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Showing posts from June, 2023

Antarctic Ice Loss Compared

The ice of Antarctica contains a vast amount of water. In fact, Antarctica is home to the largest ice sheet on Earth, known as the Antarctic Ice Sheet. The Antarctic Ice Sheet is a massive layer of ice that covers the land surface of Antarctica and contains approximately 90% of the world's fresh water. The total volume of water contained within the Antarctic Ice Sheet is estimated to be around 26.5 million cubic kilometers (6.36 million cubic miles). This immense volume of ice represents about 70% of the world's fresh water and, if melted, would raise global sea levels by approximately 58 meters (190 feet). It's important to note that the majority of this ice is located on land, as opposed to floating in the ocean as sea ice. The Antarctic Ice Sheet has an average thickness of about 2,100 meters (6,900 feet) and covers an area of approximately 14 million square kilometers (5.4 million square miles), which is roughly equivalent to the size of the United States and Mexico co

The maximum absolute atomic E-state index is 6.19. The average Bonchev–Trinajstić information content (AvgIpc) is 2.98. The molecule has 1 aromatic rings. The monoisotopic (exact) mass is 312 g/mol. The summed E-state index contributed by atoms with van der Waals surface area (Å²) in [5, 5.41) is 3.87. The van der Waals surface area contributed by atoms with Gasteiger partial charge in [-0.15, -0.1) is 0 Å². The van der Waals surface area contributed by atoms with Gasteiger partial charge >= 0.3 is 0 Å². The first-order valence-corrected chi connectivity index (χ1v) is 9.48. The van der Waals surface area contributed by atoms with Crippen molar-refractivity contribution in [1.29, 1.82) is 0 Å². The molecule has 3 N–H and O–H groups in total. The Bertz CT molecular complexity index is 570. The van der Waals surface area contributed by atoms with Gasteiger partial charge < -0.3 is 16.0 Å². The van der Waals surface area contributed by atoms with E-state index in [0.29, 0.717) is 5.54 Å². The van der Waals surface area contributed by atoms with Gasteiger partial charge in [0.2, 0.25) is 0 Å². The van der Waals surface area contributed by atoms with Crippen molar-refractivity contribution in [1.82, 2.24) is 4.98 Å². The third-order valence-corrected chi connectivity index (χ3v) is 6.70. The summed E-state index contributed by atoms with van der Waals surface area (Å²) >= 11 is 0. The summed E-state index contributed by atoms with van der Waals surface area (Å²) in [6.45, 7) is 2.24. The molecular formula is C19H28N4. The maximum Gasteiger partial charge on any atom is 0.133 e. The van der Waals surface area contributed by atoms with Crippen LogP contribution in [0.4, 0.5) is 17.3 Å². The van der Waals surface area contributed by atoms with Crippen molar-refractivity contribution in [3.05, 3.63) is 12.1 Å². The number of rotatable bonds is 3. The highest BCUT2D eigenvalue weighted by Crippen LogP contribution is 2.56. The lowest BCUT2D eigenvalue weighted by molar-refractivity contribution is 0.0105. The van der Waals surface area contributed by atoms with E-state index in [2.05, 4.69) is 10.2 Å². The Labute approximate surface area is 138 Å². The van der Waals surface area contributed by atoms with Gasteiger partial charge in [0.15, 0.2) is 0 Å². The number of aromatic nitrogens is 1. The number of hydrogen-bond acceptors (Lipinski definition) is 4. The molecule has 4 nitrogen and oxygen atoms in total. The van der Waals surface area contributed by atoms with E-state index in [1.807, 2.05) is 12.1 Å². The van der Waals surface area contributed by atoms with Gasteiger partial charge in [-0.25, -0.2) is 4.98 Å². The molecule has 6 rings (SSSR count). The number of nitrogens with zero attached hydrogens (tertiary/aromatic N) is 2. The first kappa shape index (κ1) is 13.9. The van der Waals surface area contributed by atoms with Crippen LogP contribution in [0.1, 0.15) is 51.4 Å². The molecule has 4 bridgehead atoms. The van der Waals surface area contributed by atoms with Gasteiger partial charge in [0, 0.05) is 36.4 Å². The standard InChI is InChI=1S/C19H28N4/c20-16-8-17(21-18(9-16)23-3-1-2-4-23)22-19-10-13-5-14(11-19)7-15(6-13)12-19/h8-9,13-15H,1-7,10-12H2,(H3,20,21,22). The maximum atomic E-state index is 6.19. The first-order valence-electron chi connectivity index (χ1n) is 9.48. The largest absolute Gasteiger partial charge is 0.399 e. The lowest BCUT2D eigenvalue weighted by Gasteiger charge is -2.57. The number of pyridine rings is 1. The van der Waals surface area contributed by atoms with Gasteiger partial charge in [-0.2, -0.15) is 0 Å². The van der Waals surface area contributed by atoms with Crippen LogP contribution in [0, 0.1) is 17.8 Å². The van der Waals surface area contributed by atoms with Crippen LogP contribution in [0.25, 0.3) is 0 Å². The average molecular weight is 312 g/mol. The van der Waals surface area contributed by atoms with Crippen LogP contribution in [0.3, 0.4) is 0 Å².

Shipping Pollution Mapped

NO2 (nitrogen dioxide) pollution caused by ships is a significant environmental concern. Ships are responsible for more than 18% of nitrogen oxides pollution. Cruise ships pollute 4 times more than airplanes, per passenger. Not cars. Compared to cars, ships are an absolute abomination . Ships emit NO2 and other pollutants as a result of burning fossil fuels, such as heavy fuel oil or marine diesel, in their engines.  This includes both auxiliary engines used for electricity generation and propulsion engines that power the ship. NO2 is a major contributor to air pollution , and high levels of exposure can lead to respiratory problems, particularly in vulnerable populations such as children and the elderly. It also contributes to the formation of smog and acid rain, which can have detrimental effects on ecosystems, vegetation, and water bodies. The animated map below shows NO2 pollution in the Mediterranean, clearly depicting the shipping routes that criss-cross the sea. To address NO2